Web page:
The suspended death sentence handed to Gu Kailai signals that the Communist Party wants to satisfy competing groups as it moves to determine the fate of her husband, deposed political leader Bo Xilai.
A court in the Chinese city of Hefei gave Gu the death penalty with a two-year reprieve yesterday for the murder of British businessmen Neil Heywood, a punishment that is commonly reduced to life imprisonment in China. Bo’s name wasn’t mentioned in state media reports about the trial or verdict.
“A suspended death sentence satisfies everybody,” said Minxin Pei, a professor of government at Claremont McKenna College in California. “For the public, the sentence shows the party is not soft on the powerful and the privileged. For Bo’s enemies, it is severe enough to imply that Bo’s own crime is also very serious. For Bo’s supporters, the sentence leaves open the real possibility of being commuted to life in prison.”
The scandal surrounding Heywood’s death brought down Bo, roiling China’s leadership ahead of a once-a-decade political transition later this year. The party has yet to detail its case against him, leaving an uncertain path for handling a populist who shot to prominence for an anti-crime campaign and pushing state-led investment to ease the country’s wealth gap.
Stories about the verdict were published on the front pages of state-run media including Beijing Youth Daily and Beijing News, while the People’s Daily put it on page four.
“Justice will be done no matter how privileged a suspect is,” the English-language Global Times said in an editorial. “Trying to cover it up will be highly risky.”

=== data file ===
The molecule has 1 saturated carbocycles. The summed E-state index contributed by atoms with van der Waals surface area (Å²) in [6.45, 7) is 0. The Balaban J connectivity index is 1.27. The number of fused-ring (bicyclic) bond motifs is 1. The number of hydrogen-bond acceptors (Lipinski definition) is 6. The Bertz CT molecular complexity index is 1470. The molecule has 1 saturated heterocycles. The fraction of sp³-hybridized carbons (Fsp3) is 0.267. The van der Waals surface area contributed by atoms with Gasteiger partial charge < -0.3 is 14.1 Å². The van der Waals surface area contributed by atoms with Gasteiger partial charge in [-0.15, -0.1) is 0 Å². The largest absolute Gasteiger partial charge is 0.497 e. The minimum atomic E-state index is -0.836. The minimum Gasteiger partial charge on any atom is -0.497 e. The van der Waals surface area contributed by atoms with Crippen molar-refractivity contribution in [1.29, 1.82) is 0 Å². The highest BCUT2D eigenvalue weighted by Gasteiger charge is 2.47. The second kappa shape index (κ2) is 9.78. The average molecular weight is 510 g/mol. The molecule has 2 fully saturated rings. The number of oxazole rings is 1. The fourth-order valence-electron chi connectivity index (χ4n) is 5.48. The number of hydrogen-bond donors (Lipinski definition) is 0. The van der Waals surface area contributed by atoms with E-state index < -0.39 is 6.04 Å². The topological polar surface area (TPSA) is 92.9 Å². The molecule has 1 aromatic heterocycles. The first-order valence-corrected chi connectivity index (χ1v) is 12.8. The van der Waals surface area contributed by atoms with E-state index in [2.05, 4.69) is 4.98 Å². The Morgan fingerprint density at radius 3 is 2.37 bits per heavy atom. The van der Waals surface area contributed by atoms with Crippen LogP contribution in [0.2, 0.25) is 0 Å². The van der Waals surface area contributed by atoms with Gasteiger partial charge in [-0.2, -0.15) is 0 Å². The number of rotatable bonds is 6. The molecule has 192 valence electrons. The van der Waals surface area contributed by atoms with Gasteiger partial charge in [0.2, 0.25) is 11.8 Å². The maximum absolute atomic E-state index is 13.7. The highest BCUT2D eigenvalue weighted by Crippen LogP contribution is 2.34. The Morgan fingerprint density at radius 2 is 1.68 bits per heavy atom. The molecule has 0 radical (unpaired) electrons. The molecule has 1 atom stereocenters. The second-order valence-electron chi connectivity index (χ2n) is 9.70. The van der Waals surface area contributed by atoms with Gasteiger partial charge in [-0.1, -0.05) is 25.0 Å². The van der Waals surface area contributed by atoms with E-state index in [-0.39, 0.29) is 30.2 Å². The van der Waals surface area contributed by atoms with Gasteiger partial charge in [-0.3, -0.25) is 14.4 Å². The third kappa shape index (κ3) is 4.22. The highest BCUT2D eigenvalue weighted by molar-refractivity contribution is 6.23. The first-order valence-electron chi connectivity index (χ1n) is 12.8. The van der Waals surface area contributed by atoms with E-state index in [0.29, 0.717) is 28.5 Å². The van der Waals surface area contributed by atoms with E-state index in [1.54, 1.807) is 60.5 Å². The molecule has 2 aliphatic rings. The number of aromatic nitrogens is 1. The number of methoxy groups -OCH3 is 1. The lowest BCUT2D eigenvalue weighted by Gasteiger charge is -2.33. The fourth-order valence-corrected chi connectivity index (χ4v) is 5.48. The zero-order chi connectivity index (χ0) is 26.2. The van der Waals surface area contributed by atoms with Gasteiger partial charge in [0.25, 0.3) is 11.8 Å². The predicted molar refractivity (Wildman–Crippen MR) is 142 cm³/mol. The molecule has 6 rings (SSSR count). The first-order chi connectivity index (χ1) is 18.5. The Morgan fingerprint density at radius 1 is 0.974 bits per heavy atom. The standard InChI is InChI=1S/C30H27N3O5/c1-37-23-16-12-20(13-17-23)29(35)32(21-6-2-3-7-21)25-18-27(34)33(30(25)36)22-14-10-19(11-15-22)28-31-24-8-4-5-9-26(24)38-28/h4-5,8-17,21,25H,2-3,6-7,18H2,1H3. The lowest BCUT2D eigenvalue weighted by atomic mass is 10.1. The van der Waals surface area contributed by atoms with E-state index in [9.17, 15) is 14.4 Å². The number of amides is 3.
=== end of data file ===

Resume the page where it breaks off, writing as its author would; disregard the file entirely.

More than 100 people, including British diplomats, the defendants’ friends and people from “all walks of life” attended yesterday’s court hearing, Xinhua said. It said Gu had pleaded guilty to killing Heywood, gave authorities clues on crimes committed by others in the case, and told the court she would not appeal. According to Xinhua, Gu poisoned Heywood with cyanide after he became drunk and fell down in a hotel bathroom.
A family orderly, Zhang Xiaojun, was sentenced to nine years in prison and also said he won’t appeal the verdict, Xinhua said. In a separate trial, four police officers were convicted of destroying evidence in the case and were sentenced to between five and 11 years in prison, Xinhua said.
“I feel that the verdict is fair,” Gu told the court, according to footage broadcast on China Central Television. “It comprehensively reflects the court’s special respect for the law, reality and especially for life.”
Speaking at a briefing, Tang Yigan, vice president of the court in the city of Hefei where Gu was tried for killing Heywood, recounted Gu’s fear that Heywood had threatened her son, Bo Guagua, though he said there was no evidence that he was harmed.
The sentence indicates that Gu may eventually be released from prison, said Jerome Cohen, a law professor at New York University. “Occasions arise to commute the life sentence to a prison term, often 15 years, but it could be longer, it could be shorter -- they have discretion,” Cohen said